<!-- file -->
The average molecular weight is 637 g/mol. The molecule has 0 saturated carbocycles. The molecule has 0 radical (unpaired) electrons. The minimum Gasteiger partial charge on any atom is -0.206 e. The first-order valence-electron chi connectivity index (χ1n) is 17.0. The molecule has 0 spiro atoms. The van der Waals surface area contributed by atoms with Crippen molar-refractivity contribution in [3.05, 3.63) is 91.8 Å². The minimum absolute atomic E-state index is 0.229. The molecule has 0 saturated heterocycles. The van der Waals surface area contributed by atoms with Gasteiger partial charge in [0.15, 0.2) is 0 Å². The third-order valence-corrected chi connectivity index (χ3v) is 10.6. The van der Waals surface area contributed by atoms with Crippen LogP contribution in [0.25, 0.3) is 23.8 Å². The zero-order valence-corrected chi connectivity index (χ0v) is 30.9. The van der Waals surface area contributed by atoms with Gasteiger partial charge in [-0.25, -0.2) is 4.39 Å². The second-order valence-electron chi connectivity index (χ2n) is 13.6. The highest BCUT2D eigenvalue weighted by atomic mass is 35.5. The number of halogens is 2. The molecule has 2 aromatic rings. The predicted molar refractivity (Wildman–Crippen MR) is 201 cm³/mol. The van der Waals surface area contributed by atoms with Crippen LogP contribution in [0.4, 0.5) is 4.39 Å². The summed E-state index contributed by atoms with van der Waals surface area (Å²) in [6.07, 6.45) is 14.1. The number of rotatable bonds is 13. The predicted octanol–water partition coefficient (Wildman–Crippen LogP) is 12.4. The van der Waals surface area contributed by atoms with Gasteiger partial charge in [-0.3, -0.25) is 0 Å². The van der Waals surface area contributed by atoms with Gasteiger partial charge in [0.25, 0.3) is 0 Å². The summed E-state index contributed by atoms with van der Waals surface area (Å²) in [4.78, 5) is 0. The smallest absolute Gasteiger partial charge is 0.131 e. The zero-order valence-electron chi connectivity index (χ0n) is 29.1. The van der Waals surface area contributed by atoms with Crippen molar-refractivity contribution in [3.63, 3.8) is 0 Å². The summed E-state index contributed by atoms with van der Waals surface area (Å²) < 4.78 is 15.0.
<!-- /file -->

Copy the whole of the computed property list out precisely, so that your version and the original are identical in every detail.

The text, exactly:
The average molecular weight is 637 g/mol. The molecule has 0 saturated carbocycles. The molecule has 0 radical (unpaired) electrons. The minimum Gasteiger partial charge on any atom is -0.206 e. The first-order valence-electron chi connectivity index (χ1n) is 17.0. The molecule has 0 spiro atoms. The van der Waals surface area contributed by atoms with Crippen molar-refractivity contribution in [3.05, 3.63) is 91.8 Å². The minimum absolute atomic E-state index is 0.229. The molecule has 0 saturated heterocycles. The van der Waals surface area contributed by atoms with Gasteiger partial charge in [0.15, 0.2) is 0 Å². The third-order valence-corrected chi connectivity index (χ3v) is 10.6. The van der Waals surface area contributed by atoms with Crippen LogP contribution in [0.25, 0.3) is 23.8 Å². The zero-order valence-corrected chi connectivity index (χ0v) is 30.9. The van der Waals surface area contributed by atoms with Gasteiger partial charge in [-0.25, -0.2) is 4.39 Å². The second-order valence-electron chi connectivity index (χ2n) is 13.6. The highest BCUT2D eigenvalue weighted by atomic mass is 35.5. The number of halogens is 2. The molecule has 2 aromatic rings. The predicted molar refractivity (Wildman–Crippen MR) is 201 cm³/mol. The van der Waals surface area contributed by atoms with Crippen LogP contribution in [0.4, 0.5) is 4.39 Å². The summed E-state index contributed by atoms with van der Waals surface area (Å²) in [6.07, 6.45) is 14.1. The number of rotatable bonds is 13. The predicted octanol–water partition coefficient (Wildman–Crippen LogP) is 12.4. The van der Waals surface area contributed by atoms with Gasteiger partial charge in [-0.3, -0.25) is 0 Å². The van der Waals surface area contributed by atoms with Gasteiger partial charge in [0.25, 0.3) is 0 Å². The summed E-state index contributed by atoms with van der Waals surface area (Å²) in [4.78, 5) is 0. The smallest absolute Gasteiger partial charge is 0.131 e. The zero-order valence-electron chi connectivity index (χ0n) is 29.1. The van der Waals surface area contributed by atoms with Crippen molar-refractivity contribution in [3.63, 3.8) is 0 Å². The summed E-state index contributed by atoms with van der Waals surface area (Å²) < 4.78 is 15.0.